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    Alberta Oil Sands Protest
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Environmental Defence has released a report calling the Alberta Oil Sands the most destructive project on Earth. 

"Few Canadians know that Canada is home to one of the world's largest dams and it is built to hold toxic waste from just one Tar Sands operation," Rick Smith, the executive director of Environmental Defence. 

And according to the report this is just the beginning. Approvals have already been given that will double the size of existing operations and Canada's leaders have been talking with the US government to grow oil sands operations in a "short time span." 

Even a former Premier of Alberta is concerned. Peter Lougheed who served as Premier from 1971 to 1985 was recently quoted on the oil sands as saying: 

... it is just a moonscape. It is wrong in my judgment, a major wrong... So it is a major, major federal and provincial issue." 

However, there is a silver lining in all this. A recent Canadian parliamentary committee recently stated that: 

A business as usual approach to the development of the oil sands is not sustainable. The time has come to begin the transition to a clean energy future."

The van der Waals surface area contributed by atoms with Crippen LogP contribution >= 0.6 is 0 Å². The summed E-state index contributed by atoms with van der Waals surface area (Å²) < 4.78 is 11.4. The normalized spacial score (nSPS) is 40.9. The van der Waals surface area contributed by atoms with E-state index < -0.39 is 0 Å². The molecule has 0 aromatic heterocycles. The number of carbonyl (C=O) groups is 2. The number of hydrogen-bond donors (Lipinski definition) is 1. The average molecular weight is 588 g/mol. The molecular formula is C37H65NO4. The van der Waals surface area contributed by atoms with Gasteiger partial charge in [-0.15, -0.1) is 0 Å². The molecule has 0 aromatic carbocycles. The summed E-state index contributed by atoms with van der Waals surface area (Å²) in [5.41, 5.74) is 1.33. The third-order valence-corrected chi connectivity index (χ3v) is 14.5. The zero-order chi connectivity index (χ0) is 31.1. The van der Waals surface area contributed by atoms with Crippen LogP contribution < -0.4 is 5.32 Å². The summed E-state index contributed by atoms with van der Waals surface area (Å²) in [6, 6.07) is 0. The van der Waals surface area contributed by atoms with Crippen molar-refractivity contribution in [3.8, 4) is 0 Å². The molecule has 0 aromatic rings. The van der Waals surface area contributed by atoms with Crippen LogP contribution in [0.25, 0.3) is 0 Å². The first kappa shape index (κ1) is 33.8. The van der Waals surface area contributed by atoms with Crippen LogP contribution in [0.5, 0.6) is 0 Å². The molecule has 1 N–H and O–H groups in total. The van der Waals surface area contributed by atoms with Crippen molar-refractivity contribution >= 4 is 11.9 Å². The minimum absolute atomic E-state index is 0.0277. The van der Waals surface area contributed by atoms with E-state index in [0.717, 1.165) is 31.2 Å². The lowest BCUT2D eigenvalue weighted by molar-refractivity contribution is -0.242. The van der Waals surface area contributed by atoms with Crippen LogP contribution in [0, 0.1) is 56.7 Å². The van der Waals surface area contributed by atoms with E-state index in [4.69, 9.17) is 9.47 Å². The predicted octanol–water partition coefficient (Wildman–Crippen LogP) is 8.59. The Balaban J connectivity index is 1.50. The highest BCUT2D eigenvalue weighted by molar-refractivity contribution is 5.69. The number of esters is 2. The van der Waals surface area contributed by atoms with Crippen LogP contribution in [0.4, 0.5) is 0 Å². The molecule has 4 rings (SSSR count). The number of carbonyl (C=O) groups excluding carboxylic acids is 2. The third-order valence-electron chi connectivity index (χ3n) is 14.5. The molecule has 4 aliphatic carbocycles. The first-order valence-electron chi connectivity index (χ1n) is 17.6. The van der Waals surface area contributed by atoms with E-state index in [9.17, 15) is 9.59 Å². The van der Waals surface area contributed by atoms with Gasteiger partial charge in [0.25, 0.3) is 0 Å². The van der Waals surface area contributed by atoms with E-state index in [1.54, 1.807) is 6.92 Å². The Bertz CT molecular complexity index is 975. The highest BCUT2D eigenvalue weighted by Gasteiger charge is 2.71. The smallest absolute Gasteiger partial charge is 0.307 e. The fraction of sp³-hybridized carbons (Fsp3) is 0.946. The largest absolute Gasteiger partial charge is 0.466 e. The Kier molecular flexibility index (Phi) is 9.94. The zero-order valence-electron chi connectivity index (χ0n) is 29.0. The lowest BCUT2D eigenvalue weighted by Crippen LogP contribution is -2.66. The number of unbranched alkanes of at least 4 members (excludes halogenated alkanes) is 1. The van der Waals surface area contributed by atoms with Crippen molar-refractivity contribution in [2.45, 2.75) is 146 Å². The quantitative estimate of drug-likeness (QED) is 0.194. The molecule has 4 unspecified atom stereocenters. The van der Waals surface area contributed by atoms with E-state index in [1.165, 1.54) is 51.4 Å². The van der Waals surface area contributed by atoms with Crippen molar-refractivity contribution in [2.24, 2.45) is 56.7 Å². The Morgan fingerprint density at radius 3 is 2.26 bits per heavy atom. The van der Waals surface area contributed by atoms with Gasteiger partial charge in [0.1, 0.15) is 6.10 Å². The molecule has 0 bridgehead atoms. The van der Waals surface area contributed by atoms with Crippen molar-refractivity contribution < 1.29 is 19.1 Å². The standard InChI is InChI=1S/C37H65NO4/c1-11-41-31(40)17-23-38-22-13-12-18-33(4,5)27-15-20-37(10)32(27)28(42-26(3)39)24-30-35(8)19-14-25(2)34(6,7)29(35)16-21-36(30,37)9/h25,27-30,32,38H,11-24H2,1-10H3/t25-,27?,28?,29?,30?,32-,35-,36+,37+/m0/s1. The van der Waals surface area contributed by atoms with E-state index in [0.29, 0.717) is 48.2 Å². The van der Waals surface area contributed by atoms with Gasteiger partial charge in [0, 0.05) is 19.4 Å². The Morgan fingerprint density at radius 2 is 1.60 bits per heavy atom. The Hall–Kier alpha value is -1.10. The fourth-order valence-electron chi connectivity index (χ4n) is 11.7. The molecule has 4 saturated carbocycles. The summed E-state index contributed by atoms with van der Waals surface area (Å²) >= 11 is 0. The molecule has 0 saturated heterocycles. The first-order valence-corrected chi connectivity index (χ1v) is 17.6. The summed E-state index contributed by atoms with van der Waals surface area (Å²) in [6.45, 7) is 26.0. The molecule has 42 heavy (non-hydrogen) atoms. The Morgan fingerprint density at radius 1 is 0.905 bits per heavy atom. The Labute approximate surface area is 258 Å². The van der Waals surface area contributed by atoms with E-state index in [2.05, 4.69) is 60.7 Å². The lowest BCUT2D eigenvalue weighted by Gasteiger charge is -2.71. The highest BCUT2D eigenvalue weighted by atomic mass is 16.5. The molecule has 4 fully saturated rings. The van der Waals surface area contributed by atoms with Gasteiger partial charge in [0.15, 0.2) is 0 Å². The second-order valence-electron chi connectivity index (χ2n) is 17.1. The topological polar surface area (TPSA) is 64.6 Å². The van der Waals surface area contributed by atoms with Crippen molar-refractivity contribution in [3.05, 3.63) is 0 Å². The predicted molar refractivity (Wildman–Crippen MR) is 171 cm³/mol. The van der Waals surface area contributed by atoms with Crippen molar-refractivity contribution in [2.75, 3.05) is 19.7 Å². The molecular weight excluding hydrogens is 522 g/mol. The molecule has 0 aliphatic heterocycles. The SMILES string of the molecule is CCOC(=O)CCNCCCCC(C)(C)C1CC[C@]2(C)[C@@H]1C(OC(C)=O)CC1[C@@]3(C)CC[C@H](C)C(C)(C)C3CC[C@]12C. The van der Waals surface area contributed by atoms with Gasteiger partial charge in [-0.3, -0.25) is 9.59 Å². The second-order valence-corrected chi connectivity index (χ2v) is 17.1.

Here's a few facts about the Alberta Oil Sands: 

• Oil sands mining is licensed to use twice the amount of fresh water that the entire city of Calgary uses in a year. 

• At least 90% of the fresh water used in the oil sands ends up in ends up in tailing ponds so toxic that propane cannons are used to keep ducks from landing in them. 

• Processing the oil sands uses enough natural gas in a day to heat 3 million homes in Canada. 

• The toxic tailing ponds are considered one of the largest human-made structures in the world. The ponds span 50 square kilometers and can be seen from space. 

• Producing a barrel of oil from the oil sands produces three times more greenhouse gas emissions than a barrel of conventional oil. 

• The oil sands operations are the fastest growing source of heat-trapping greenhouse gas in Canada. By 2020 the oil sands will release twice the amount produced currently by all the cars and trucks in Canada.

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